Notes from Grit
There is a gap, James declared, between potential and its actualization. Without denying that our talents vary - one might be more musical than athletic or more entrepreneurial than artistic - James asserted that “the human individual lives usually far within his limits; he possesses powers of various sorts which he habitually fails to use. He energizes below his maximum, and he behaves below his optimum. … The plain fact remains that men the world over possess amounts of resource, which only very exceptional individuals push to their extremes of use.”
Nietzsche implored us to consider exemplars to be, above all else, craftsman: “Do not talk about giftedness, inborn talents! One can name great men of all kinds who were very little gifted. They acquired greatness, became ‘geniuses’ (as we put it) … They all possessed that seriousness of the efficient workman which first learns to construct the parts properly before it ventures to fashion a great whole; they allowed themselves time for it, because they took more pleasure in making the little, secondary things well than in the effect of a dazzling whole.”
Rather, what definitively set apart the eminent from the rest of humanity were a cluster of four indicators … Two indicators could easily be rephrased as passion items for the Grit Scale.
- Degree to which he works with distant objects in view (as opposed to living from hand to mouth). Active preparation for later life. Working toward a definite goal.
- Tendency not to abandon tasks from mere changeability. Not seeking something fresh because of novelty. Not “looking for a change.”
And the other two could easily be rewritten as perseverance items for the Grit Scale.
- Degree of strength of will or perseverance. Quiet determination to stick to a course once decided upon.
- Tendency not to abandon tasks in the face of obstacles. Perseverance, tenacity, doggedness.
Together, the research reveals the psychological assets that mature paragons of grit have in common. There are four. First comes interest. Passion begins with intrinsically enjoying what you do. … Next comes the capacity to practice. One form of perseverance is the daily discipline of trying to do things better than we did yesterday. … Third is purpose. What ripens passion is the conviction that your work matters. … And, finally, hope. Hope is a rising-to-the-occasion kind of perseverance.
Kaizen is Japanese for resisting the plateau of arrested development.
Likewise, in her interviews with “mega successful” people, journalist Hester Lacey has noticed that all of them demonstrate a striking desire to excel beyond their already remarkable level of expertise. … “It’s a persistent desire to do better,” Hester explained. “It’s the opposite of being complacent. But it’s a positive state of mind, not a negative one. It’s not looking backward with dissatisfaction. It’s looking forward and wanting to grow.”
Other than getting yourself to a terrific coach, mentor, or teacher, how can you get the most out of deliberate practice and - because you’ve earned it - experience more flow? First, know the science. Each of the basic requirements of deliberate practice is unremarkable:
- A clearly defined stretch goal
- Full concentration and effort
- Immediate and informative feedback
- Repetition with reflection and refinement
That’s also how people mistakenly think about interests, I pointed out. They don’t realize they need to play an active role in developing and deepening their interests. “A calling is not some fully formed thing that you find,” she tells advice seekers. “It’s much more dynamic. Whatever you do - whether you’re a janitor or the CEO - you can continually look at what you do and ask how it connects to other people, how it connects to the bigger picture, how it can be an expression of your deepest values.”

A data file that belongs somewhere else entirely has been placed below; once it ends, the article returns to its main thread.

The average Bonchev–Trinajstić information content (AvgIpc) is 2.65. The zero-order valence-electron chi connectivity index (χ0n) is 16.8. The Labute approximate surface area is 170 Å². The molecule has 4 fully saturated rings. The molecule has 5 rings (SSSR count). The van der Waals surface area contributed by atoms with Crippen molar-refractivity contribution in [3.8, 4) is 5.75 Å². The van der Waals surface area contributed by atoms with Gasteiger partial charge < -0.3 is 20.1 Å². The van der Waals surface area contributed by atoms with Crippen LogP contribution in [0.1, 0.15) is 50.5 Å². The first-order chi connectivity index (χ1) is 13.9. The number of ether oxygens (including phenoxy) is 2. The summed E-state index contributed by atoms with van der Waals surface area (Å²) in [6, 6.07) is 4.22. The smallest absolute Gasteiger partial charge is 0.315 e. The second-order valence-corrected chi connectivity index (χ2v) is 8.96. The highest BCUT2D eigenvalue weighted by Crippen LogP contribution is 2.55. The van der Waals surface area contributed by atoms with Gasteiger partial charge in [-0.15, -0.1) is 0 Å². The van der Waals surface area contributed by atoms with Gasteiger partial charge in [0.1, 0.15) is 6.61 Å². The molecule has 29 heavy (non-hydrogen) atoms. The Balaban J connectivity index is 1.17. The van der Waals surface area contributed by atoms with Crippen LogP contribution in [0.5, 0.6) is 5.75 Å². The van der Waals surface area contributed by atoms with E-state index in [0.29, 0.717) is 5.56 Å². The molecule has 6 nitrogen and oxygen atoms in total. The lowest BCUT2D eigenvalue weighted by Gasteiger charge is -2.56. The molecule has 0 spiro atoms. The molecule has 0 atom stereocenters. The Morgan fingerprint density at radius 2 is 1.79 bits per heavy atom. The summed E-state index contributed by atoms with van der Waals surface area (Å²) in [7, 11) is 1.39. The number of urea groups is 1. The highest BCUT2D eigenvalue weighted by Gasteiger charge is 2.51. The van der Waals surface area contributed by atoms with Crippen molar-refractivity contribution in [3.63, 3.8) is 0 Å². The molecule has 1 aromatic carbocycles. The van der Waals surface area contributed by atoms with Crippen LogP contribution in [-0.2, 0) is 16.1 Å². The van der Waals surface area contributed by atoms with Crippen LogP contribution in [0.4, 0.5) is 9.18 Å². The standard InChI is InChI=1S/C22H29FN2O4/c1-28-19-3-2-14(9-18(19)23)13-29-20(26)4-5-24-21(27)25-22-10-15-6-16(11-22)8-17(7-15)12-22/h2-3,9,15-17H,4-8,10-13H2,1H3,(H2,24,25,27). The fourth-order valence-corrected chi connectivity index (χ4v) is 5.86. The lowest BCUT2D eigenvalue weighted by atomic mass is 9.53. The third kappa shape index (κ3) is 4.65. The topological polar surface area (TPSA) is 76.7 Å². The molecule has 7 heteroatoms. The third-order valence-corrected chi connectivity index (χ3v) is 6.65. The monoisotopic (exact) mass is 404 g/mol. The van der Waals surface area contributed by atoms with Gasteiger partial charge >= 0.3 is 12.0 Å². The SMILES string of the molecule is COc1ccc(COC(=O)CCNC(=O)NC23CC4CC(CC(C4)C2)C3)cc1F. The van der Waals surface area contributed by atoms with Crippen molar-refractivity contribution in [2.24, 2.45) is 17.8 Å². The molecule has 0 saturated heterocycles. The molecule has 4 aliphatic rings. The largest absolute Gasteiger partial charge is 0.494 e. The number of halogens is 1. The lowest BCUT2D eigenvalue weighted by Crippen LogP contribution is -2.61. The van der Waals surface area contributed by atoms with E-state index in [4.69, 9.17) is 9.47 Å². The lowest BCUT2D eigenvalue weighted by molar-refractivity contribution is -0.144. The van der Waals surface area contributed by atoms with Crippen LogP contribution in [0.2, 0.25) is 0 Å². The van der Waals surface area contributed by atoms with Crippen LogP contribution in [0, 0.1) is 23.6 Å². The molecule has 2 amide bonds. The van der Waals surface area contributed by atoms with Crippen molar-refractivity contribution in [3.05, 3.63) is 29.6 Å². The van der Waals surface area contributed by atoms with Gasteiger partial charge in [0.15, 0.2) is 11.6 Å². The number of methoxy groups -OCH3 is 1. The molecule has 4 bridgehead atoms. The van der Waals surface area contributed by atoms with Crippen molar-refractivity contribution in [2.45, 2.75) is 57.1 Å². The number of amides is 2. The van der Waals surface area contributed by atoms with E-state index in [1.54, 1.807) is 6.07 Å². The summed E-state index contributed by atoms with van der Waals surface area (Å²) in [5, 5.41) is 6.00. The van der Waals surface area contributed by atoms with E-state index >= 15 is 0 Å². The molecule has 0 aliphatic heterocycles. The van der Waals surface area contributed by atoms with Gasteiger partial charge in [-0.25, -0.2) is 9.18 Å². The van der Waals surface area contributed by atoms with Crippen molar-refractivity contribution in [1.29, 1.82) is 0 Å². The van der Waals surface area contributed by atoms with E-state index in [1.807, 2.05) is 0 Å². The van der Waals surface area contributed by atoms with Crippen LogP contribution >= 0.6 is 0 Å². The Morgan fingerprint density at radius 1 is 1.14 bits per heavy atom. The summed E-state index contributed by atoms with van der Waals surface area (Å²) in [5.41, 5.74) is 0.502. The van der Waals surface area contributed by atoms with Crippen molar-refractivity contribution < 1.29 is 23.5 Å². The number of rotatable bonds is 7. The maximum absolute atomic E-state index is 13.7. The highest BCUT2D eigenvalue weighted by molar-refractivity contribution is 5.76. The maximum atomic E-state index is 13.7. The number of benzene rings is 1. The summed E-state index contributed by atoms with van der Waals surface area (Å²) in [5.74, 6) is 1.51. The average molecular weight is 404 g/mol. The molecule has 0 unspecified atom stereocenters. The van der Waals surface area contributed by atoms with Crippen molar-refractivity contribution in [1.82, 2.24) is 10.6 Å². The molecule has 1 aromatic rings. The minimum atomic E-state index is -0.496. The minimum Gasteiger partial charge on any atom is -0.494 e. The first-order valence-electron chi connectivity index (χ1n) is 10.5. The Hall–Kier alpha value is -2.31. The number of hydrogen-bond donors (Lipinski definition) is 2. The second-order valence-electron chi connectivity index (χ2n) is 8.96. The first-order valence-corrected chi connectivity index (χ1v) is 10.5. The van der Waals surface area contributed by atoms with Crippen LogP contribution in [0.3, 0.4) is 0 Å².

There’s an old Japanese saying: Fall seven, rise eight. …
Grit depends on a different kind of hope. It rests on the expectation that our own efforts can improve our future. I have a feeling tomorrow will be better is different from I resolve to make tomorrow better. The hope that gritty people have has nothing to do with luck and everything to do with getting up again.
There’s no either/or trade-off between supportive parenting and demanding parenting. IT’s a common misunderstanding to think of “tough love” as a carefully struck balance between affection and respect on one hand, and firmly enforced expectations on the other. In actuality, there’s no reason you can’t do both. …
Below is a figure representing how many psychologists now categorize parenting styles. Instead of cone continuum, there are two. In the upper right-hand quadrant are parents who are both demanding and supportive. The technical term is “authoritative parenting”, which unfortunately is easily confused with “authoritarian parenting.” To avoid such confusion, I’ll refer to authoritative parenting as -wise parenting, because parents in this quadrant are accurate judges of the psychological needs of their children. They appreciate that children need love, limits, and latitude to reach their full potential. Their authority is based on knowledge and wisdom, rather than power.
Mike tells me that two key factors promote excellence in individuals and teams: “deep and rich support and relentless challenge to improve.” When he says that, a lightbulb goes on in my head. Supportive and demanding parenting is psychologically wise and encourages children to emulate their parents. …
This reminds me of something Pete said at the start of my visit: “Every time I make a decision or say something to a player, I think, ‘How would I treat my own kid?’ you know what I do best. I’m a great dad. And in a way, that’s the way I coach.”